Let me introduce you to CMI, Chronic Mental Inertia – For the In-tray of Simon Case, the new Cabinet Secretary

It has been my considerable misfortune since my retirement to witness at close quarters the dire consequences of forming policies on the basis of “wouldn’t it be nice if…” and building empires on foundations of sand.

I have seen it twice. Special Education and Inclusion on the first occasion, and cycle lanes the second. SCROLL FORWARD TO CYCLE LANES IF THAT IS WHAT YOU ARE MOST INTERESTED IN AND PLEASE READ TO THE END.

Special Educational Needs

With Inclusion this is best illustrated with the SALAMANCA STATEMENT: NETWORK for ACTION on SPECIAL NEEDS EDUCATION Adopted by the World Conference on Special Needs Education: Access and Quality Salamanca, Spain, 7-10 June 1994 Organised by the Government of Spain and UNESCO.

  • those with special educational needs must have access to regular schools
  • regular schools with an inclusive ethos are the most effective way to combat discriminatory attitudes, create welcoming and inclusive communities and achieve education for all
  • such schools provide effective education to the majority of children and improve efficiency with cost- effectiveness. <my underlining>

It is also people typified by Phil Wills MP, former Lib Dem spokesman for Education, said in the Commons on 20 March 2001: “Working in Chapeltown in the late 1960’s convinced me that unless we could educate the whole community together – wherever they came from and whatever their needs and disabilities – frankly we would breed dysfunctional communities. It is a point of principle to me and my colleagues that inclusive education goes to the heart of the education system.”

On the back of this, in the UK, over 100 special schools -some particularly good ones – were closed despite parental opposition. I describe this as civic vandalism.

As the saying goes, the road to Hell is paved with good intentions.

Professional care for detail went out of the window. Rights were created but for many they conveyed no benefit whatsoever.  Concern for the rights of those adversely affected were of no matter. They never are. The idealists inveigled their way into Central and Local Government. The media and the legal profession in their ignorance of the facts on the ground bought into it.

The price – and to this day – children with special needs are given an equal opportunity to go to University when for many of them what they simply wanted was opportunity. The key word is not Equality but Liberty; an education that frees them to find their own innate talent, the message that the late Prof. Ken Robinson preached for the whole of education. Or, as I have been saying it, at the end of their schooling children should feel a sense of personal value, self-esteem – not in the case of half of them – a sense of failure to get into Uni. Denied a curriculum that made sense for them, a joy and a stimulation for them to study, and a value for the rest of their lives.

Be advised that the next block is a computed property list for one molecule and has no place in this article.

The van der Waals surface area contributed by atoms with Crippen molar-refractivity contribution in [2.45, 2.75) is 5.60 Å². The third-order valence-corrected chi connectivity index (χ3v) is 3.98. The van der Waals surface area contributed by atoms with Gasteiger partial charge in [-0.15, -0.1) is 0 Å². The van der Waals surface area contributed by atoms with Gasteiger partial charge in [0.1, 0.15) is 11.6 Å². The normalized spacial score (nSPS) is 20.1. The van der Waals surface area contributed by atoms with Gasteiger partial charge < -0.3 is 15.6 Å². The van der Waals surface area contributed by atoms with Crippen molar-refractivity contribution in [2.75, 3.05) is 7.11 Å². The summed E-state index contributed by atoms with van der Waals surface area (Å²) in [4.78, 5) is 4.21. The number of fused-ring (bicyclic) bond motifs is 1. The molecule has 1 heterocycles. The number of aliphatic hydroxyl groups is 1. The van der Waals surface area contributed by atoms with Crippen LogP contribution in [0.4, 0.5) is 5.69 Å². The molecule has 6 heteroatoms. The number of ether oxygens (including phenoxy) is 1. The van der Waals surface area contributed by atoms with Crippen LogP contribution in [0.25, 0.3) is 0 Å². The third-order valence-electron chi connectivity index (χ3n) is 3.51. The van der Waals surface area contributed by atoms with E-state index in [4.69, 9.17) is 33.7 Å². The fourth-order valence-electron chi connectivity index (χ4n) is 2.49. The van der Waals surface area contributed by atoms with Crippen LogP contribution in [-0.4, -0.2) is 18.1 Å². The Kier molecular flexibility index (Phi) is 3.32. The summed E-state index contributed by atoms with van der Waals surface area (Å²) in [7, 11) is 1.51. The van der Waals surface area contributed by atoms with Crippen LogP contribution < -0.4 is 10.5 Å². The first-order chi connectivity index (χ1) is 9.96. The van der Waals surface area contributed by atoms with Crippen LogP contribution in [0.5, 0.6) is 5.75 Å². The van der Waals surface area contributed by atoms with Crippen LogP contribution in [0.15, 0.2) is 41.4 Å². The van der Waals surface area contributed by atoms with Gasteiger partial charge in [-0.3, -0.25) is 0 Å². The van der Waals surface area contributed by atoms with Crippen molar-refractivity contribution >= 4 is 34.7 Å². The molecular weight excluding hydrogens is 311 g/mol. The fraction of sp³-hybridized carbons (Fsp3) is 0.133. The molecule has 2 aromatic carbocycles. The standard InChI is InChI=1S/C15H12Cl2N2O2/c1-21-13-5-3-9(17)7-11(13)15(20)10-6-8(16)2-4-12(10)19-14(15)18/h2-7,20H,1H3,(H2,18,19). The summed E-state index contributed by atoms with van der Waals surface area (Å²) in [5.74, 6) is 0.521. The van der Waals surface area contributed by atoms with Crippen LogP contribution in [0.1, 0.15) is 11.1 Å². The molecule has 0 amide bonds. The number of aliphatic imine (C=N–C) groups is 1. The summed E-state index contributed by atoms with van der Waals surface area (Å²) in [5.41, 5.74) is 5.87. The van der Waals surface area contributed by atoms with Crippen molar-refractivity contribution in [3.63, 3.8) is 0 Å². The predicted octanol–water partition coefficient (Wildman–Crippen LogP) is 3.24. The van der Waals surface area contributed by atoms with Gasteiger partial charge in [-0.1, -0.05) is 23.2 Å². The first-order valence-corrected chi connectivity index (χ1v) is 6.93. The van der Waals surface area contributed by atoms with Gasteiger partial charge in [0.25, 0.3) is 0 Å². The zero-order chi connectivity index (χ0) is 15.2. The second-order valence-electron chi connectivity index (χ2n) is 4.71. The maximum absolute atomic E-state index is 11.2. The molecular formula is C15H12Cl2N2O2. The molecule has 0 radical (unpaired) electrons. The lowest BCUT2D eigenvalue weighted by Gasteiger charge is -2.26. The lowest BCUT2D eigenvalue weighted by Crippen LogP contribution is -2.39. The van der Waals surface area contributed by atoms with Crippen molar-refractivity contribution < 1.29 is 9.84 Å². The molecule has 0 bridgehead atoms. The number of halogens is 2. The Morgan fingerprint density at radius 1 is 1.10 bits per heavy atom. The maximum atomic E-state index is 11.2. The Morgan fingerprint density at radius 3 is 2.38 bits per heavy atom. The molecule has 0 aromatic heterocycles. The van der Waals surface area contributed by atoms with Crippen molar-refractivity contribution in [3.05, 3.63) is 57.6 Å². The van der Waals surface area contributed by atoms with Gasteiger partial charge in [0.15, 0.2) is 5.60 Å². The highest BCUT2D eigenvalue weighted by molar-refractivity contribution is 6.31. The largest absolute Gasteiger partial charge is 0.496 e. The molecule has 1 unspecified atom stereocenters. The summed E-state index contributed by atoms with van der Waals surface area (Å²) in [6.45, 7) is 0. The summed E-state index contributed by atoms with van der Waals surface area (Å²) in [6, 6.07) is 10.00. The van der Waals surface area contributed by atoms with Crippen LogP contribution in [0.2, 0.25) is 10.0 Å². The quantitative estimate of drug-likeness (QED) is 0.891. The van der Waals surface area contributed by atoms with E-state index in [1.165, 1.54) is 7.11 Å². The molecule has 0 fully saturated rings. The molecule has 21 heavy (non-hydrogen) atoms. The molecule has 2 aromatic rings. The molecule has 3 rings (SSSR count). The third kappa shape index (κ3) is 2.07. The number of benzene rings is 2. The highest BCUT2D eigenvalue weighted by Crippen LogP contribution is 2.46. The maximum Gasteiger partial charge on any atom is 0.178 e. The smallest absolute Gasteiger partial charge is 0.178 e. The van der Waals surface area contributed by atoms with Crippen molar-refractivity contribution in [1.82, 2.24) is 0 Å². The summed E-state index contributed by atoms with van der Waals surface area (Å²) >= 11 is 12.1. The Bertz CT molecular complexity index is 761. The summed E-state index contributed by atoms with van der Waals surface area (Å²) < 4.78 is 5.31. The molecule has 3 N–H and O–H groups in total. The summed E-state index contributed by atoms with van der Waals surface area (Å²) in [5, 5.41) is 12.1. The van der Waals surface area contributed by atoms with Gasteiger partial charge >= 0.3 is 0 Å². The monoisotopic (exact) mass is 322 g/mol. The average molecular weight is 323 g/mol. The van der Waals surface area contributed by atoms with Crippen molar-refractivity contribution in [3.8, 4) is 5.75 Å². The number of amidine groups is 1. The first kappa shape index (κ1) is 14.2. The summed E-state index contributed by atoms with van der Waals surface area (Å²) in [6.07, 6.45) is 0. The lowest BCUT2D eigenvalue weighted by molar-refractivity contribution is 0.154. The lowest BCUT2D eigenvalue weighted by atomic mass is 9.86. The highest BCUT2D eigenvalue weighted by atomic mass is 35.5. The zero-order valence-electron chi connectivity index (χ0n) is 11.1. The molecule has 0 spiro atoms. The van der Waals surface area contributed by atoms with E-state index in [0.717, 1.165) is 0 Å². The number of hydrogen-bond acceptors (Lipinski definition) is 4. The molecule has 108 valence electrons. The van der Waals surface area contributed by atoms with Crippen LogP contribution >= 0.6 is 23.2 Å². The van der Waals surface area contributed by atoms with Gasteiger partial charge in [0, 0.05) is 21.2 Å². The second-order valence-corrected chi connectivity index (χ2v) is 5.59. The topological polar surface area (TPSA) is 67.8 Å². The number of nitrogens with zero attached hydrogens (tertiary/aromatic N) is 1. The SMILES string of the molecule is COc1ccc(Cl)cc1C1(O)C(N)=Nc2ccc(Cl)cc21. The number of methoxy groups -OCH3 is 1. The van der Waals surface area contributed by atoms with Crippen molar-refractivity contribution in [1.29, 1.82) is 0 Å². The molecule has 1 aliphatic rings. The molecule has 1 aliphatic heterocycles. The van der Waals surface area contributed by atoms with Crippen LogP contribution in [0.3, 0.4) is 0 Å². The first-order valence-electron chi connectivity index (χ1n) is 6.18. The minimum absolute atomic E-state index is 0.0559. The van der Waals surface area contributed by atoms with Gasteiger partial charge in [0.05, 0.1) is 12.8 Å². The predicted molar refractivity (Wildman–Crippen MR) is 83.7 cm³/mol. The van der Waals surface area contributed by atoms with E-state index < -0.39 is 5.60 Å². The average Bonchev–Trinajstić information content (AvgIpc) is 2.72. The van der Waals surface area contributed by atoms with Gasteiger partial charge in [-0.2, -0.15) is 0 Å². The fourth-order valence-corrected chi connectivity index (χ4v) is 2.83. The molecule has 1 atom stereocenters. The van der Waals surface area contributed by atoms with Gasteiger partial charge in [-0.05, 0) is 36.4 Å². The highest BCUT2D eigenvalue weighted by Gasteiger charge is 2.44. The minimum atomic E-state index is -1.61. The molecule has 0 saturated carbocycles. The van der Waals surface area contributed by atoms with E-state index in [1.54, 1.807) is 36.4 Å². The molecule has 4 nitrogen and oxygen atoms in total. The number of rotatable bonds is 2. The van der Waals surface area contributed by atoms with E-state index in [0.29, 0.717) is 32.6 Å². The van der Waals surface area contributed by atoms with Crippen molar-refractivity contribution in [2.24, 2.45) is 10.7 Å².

Bullying in mainstream, now cyber-bullying was never anticipated. The specialist teacher time required was never acknowledged and thousands of NTAs substituted. The effect on the teaching of other children was totally irrelevant. Human fallibility, as always, was never factored in. Read my book Death of a Nightingale with ispy or visit my website www.deathofanightingale.com if you want to see all the unexpected consequences.

Tragically, one of them, Covid-19 has probably exacerbated the problem; the schools that could have provided for children with special needs since March did not exist.

As chair of Governors, I saw this in Sunderland where I witnessed the Local Labour Council’s attempt to starve a school to death by denying it the funds to employ its staff. We were rescued by the parents’ campaign and by a legacy!

And now cycle lanes.

Here this is best illustrated by Sustrans, the cycling charity, lobby and shamateur road planner that has successfully inveigled its way into both Central and Local Government. This is their “wouldn’t it be nice if …” vision:

SUSTRANS Annual Review 2013-2014

 “By 2020, four out of five local journeys will be made by bike, foot or public transport.”  

 “We think a street should be designed for residents rather than those driving through, with slower speeds and slower moving traffic, so people are more inclined to walk and cycle for their journeys, some or all of the way .” <my underlining>